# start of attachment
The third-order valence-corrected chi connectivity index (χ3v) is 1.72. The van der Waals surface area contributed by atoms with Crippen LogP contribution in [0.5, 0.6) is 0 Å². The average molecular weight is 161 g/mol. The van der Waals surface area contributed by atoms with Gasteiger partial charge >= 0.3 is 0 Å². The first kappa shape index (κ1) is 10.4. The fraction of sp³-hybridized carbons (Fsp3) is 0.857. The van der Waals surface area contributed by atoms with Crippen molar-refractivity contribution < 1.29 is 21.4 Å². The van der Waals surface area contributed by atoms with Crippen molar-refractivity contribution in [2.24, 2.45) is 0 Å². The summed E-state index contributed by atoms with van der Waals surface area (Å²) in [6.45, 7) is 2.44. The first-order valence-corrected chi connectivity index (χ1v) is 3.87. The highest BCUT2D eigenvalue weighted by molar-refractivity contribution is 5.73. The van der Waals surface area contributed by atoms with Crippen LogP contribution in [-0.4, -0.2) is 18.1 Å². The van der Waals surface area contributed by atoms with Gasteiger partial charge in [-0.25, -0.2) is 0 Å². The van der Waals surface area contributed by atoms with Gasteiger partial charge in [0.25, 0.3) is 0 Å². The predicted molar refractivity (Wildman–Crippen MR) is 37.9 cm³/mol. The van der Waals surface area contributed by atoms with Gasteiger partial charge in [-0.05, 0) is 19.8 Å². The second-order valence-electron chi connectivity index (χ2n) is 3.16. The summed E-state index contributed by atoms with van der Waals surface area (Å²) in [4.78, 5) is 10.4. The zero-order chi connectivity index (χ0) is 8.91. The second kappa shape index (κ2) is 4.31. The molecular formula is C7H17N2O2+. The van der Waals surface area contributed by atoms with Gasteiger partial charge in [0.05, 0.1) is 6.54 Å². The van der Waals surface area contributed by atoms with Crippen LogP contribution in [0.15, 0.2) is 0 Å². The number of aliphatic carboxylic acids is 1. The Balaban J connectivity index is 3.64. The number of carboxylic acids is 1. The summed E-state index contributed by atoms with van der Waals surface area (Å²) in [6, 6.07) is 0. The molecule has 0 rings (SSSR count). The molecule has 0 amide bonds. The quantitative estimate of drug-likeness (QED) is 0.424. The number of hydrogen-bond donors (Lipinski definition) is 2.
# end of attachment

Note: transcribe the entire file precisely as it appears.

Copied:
The third-order valence-corrected chi connectivity index (χ3v) is 1.72. The van der Waals surface area contributed by atoms with Crippen LogP contribution in [0.5, 0.6) is 0 Å². The average molecular weight is 161 g/mol. The van der Waals surface area contributed by atoms with Gasteiger partial charge >= 0.3 is 0 Å². The first kappa shape index (κ1) is 10.4. The fraction of sp³-hybridized carbons (Fsp3) is 0.857. The van der Waals surface area contributed by atoms with Crippen molar-refractivity contribution < 1.29 is 21.4 Å². The van der Waals surface area contributed by atoms with Crippen molar-refractivity contribution in [2.24, 2.45) is 0 Å². The summed E-state index contributed by atoms with van der Waals surface area (Å²) in [6.45, 7) is 2.44. The first-order valence-corrected chi connectivity index (χ1v) is 3.87. The highest BCUT2D eigenvalue weighted by molar-refractivity contribution is 5.73. The van der Waals surface area contributed by atoms with Crippen LogP contribution in [-0.4, -0.2) is 18.1 Å². The van der Waals surface area contributed by atoms with Gasteiger partial charge in [-0.25, -0.2) is 0 Å². The van der Waals surface area contributed by atoms with Gasteiger partial charge in [0.25, 0.3) is 0 Å². The predicted molar refractivity (Wildman–Crippen MR) is 37.9 cm³/mol. The van der Waals surface area contributed by atoms with Gasteiger partial charge in [-0.05, 0) is 19.8 Å². The second-order valence-electron chi connectivity index (χ2n) is 3.16. The summed E-state index contributed by atoms with van der Waals surface area (Å²) in [4.78, 5) is 10.4. The zero-order chi connectivity index (χ0) is 8.91. The second kappa shape index (κ2) is 4.31. The molecular formula is C7H17N2O2+. The van der Waals surface area contributed by atoms with Gasteiger partial charge in [0.05, 0.1) is 6.54 Å². The van der Waals surface area contributed by atoms with Crippen LogP contribution in [0.15, 0.2) is 0 Å². The number of aliphatic carboxylic acids is 1. The Balaban J connectivity index is 3.64. The number of carboxylic acids is 1. The summed E-state index contributed by atoms with van der Waals surface area (Å²) in [6, 6.07) is 0. The molecule has 0 rings (SSSR count). The molecule has 0 amide bonds. The quantitative estimate of drug-likeness (QED) is 0.424. The number of hydrogen-bond donors (Lipinski definition) is 2.